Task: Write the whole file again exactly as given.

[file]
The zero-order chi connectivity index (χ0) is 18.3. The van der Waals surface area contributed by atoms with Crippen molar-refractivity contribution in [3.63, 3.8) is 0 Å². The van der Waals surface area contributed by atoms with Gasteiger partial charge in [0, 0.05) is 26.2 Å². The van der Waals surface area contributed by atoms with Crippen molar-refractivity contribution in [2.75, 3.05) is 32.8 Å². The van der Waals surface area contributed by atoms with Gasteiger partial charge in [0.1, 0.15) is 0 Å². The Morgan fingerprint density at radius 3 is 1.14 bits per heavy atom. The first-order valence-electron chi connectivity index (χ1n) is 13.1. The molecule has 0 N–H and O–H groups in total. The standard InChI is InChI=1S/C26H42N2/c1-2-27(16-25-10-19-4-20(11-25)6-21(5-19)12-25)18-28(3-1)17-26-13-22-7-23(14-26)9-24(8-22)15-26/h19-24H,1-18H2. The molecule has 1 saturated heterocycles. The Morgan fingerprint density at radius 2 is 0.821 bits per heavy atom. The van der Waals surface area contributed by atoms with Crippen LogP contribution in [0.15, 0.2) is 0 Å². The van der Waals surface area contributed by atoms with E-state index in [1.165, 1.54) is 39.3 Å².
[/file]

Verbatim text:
The zero-order chi connectivity index (χ0) is 18.3. The van der Waals surface area contributed by atoms with Crippen molar-refractivity contribution in [3.63, 3.8) is 0 Å². The van der Waals surface area contributed by atoms with Gasteiger partial charge in [0, 0.05) is 26.2 Å². The van der Waals surface area contributed by atoms with Crippen molar-refractivity contribution in [2.75, 3.05) is 32.8 Å². The van der Waals surface area contributed by atoms with Gasteiger partial charge in [0.1, 0.15) is 0 Å². The Morgan fingerprint density at radius 3 is 1.14 bits per heavy atom. The first-order valence-electron chi connectivity index (χ1n) is 13.1. The molecule has 0 N–H and O–H groups in total. The standard InChI is InChI=1S/C26H42N2/c1-2-27(16-25-10-19-4-20(11-25)6-21(5-19)12-25)18-28(3-1)17-26-13-22-7-23(14-26)9-24(8-22)15-26/h19-24H,1-18H2. The molecule has 1 saturated heterocycles. The Morgan fingerprint density at radius 2 is 0.821 bits per heavy atom. The van der Waals surface area contributed by atoms with Crippen LogP contribution in [0.15, 0.2) is 0 Å². The van der Waals surface area contributed by atoms with E-state index in [1.165, 1.54) is 39.3 Å².